On the qualities they look for in someone that’s ready to turn pro…
I mean, the college sort of landscape is difficult at times because you never want to try to pull a young man out of college or even indicate that that’s the direction you’d like him to go. It ultimately has to be their decision and hopefully, you know, the players that we bring here understand that we’ve been watching you, we identified some stuff that we really, really like, we want to get to know you. If the time comes and you want to make that decision and we’ve done our due diligence then we’d like to be able to put our best foot forward and present something, an opportunity to them, that lines up. But between other teams, chances are they’re doing that and sometimes teams are on different, you know, what positions are open that other college free agents look at and say, ‘Oh, the opportunity’s better there. So, that’s always a difficult dynamic. I think the intent is to bring these kids in and really get to know them. So that when you do go make that decision as you have the benefit from the drafted player of getting to know, that’s the ideal situation, kind of knowing how do they feel with the group dynamic off the ice as well as on the ice and seeing if the skill set that they have, you know, blends with that. Because sometimes you have gaps. Sometimes, you know, you’ve had players that have moved on and they are gaps there that you go and try and backfill with.

On Torey Krug
Well, again, he did get off to a really good start having the chance to play two NHL games right off the hip hop, is something that, you know, you’re not going to be able to take away from him now. That experience thing, you have to go through at the NHL level in order to make sure you’re going to be able to play there. That being said, the bar kind of resets for Torey and he realizes that and he knows what’s in front of him. Now, the Dougie Hamilton’s of the world and all these other players – young players – are coming to step through and the guys who spent their time in Providence this year are gonna come in and compete for a job. He knows that, but he’s got things that he was able to do in college and move the puck and transition the puck that, you know, are going to help him at that pro level and help us and that’s why we went out and recruited him and brought him into our organization. He’s been a two-time captain at Michigan State, he’s got leadership qualities, he’s a confident kid that believes in himself and we love the transitional part of his game.

On producing the ‘puck moving’ defenseman…
I think you could say that at every position. Obviously we’ve tried to do it a little bit in the last few years. Of bringing in a player of that ilk and people would comment that Kaberle wasn’t a great fit. But he helped us win a Stanley Cup, I don’t care what anybody says. And he played with Adam McQuaid and he helped out McQuaid in terms of transitioning the puck and making sure we weren’t in our own end. And those were key ingredients. That being said, it is expensive to acquire that player as it would be to sign a player. Dennis Wideman’s contract is what it is, so ideally, you’d like, as I said, to develop that and that would be homegrown in every position. That we look for it, of course. You’re not going to be able to force that, even looking at this year’s draft, you know, would you go up and trade for a player? Well that player might not be there – ready for two or three years. You know, you look at what Doug Hamilton may or may not be able to bring and what he was able to do at the junior level and you hope that that translates and that he’s gonna be a puck mover. Is he a prototypical guy that’s - sometimes you describe those guys as being small and skilled wise? No, those guys are big and skilled now. So, I mean, it’s the best of both worlds in that regard. Torey Krug's another – you know, come in and move the puck in the couple of games that he played very effectively. I’m sure the guys in Providence in David Warsofsky would say the same thing. So, clearly we’re trying to make sure that we have that part of it covered because we feel like it’s a need. We can do something better at the NHL level, then we need to go out and develop it.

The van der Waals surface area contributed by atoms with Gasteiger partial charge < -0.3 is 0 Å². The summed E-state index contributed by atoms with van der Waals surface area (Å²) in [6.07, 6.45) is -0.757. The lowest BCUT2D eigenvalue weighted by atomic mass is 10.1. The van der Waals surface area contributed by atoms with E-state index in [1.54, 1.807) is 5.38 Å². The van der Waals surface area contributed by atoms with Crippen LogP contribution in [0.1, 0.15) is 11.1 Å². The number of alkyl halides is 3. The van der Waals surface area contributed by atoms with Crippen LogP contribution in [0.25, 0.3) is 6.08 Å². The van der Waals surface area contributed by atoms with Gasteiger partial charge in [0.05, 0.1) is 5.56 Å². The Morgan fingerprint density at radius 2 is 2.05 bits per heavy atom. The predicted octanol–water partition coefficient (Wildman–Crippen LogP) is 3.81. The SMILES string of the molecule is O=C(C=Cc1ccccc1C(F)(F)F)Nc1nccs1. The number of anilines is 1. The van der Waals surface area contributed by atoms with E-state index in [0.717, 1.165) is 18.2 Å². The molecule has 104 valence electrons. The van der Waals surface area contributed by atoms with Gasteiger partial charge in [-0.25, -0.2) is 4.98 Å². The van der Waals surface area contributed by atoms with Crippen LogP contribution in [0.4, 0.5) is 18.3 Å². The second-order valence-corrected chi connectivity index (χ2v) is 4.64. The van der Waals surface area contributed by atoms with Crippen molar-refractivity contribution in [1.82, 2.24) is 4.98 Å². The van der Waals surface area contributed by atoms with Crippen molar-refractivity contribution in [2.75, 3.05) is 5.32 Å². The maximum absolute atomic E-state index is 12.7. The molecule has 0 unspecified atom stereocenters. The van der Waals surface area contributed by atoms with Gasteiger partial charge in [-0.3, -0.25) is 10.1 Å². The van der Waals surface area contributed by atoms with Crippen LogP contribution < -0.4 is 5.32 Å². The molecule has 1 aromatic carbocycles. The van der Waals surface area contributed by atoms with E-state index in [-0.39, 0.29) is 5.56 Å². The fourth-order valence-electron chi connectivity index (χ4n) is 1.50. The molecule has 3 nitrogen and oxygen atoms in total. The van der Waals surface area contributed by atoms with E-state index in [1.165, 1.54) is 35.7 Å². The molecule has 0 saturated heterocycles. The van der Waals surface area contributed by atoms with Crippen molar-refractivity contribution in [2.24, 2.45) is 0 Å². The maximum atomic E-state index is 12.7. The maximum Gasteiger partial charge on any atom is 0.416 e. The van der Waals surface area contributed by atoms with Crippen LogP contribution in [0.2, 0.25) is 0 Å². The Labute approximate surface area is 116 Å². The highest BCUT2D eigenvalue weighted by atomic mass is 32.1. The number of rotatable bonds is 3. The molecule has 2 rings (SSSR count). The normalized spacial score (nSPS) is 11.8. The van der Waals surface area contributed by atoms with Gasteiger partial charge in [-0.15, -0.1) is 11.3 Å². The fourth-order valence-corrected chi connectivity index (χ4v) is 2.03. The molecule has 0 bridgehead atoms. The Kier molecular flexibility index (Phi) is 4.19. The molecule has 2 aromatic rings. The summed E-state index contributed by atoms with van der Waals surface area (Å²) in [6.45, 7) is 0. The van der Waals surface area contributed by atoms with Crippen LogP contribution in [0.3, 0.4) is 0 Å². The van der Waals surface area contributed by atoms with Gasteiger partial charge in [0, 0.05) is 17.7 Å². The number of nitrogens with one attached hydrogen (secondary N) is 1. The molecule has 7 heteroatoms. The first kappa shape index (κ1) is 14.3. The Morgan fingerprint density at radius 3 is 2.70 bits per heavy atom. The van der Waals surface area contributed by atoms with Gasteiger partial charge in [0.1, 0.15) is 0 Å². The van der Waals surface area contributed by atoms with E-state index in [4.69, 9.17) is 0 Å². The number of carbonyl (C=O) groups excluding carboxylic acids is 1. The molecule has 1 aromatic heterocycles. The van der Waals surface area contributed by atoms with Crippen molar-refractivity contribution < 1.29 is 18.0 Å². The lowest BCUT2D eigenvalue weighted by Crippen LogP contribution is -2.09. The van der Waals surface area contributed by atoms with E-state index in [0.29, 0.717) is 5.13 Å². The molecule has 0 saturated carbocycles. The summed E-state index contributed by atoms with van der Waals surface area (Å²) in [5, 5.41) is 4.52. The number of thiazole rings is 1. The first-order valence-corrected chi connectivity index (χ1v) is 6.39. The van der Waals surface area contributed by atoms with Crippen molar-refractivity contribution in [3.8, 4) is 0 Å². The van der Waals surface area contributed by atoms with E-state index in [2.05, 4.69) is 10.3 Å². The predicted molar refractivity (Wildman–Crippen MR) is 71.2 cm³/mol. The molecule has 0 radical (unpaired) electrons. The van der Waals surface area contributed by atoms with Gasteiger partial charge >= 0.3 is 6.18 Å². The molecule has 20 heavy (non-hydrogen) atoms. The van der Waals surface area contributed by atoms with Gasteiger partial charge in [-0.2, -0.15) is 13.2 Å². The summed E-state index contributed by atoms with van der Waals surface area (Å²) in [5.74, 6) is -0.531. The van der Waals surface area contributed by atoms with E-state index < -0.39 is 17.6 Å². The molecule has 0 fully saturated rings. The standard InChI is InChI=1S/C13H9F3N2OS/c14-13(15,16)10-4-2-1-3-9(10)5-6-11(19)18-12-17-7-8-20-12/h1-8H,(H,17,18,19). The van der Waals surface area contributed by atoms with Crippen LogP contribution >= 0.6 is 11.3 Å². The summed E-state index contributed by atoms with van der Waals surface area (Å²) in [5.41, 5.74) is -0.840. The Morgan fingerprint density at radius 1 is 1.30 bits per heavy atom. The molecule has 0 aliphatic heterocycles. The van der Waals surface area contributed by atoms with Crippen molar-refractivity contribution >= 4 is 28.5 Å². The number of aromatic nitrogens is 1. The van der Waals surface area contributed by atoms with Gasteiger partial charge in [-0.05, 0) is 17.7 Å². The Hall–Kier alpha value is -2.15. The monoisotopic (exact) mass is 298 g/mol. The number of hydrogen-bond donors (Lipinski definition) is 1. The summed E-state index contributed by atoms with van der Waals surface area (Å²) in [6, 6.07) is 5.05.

On Seth Griffith being drafted in the fifth round, despite his high scoring statistics…
Well, we look at it and say, well maybe we should have drafted him last year if he was gonna go and have that many goals. Obviously you look and say ok he’s a year older, he should have put up those goals. So there’s always a dynamic you’re trying to balance with, you know, is he gonna get – he might not get bigger, is he gonna get faster? Or, he already shoots the puck great ,so is that gonna make sure - is that shot good enough at the NHL level? I mean, to go back to your original question about players, you know Ray Whitney’s had a very successful career. I think he has a little bit of blend of those talents and, you know, those types of goals at the OHL level I think, speak volumes for that type of player that he is, and hopefully he can go and do that as he moves forward to play against stronger players. We like him, we like the player, didn’t necessarily know for sure whether or not he’d be there, but we’re happy that he was when he was.

On what he liked about Parker Milner and why he brought him into camp this year…
Well, he’s won. As I said yesterday, you can throw out all the statistics that you want, if your team doesn’t win, the chances are, you’re goalie’s been a part of that. And, you know, we’ve had player Tommy Cross at Boston College for four years and watched him develop and they’ve had a lot of success over there. I think they’re goaltending has been a big part of it and you know, watching Parker play, the bigger the game was, it seemed, the better he played. And, I think everybody likes that and it peaks everybody’s interest. You know, he’s local, he was around this summer. We felt like, even with a crowded camp in the goaltending position, he still felt strongly to come in and be a part of our group, which, again speaks to his confidence and what he thinks of his own abilities and I like that.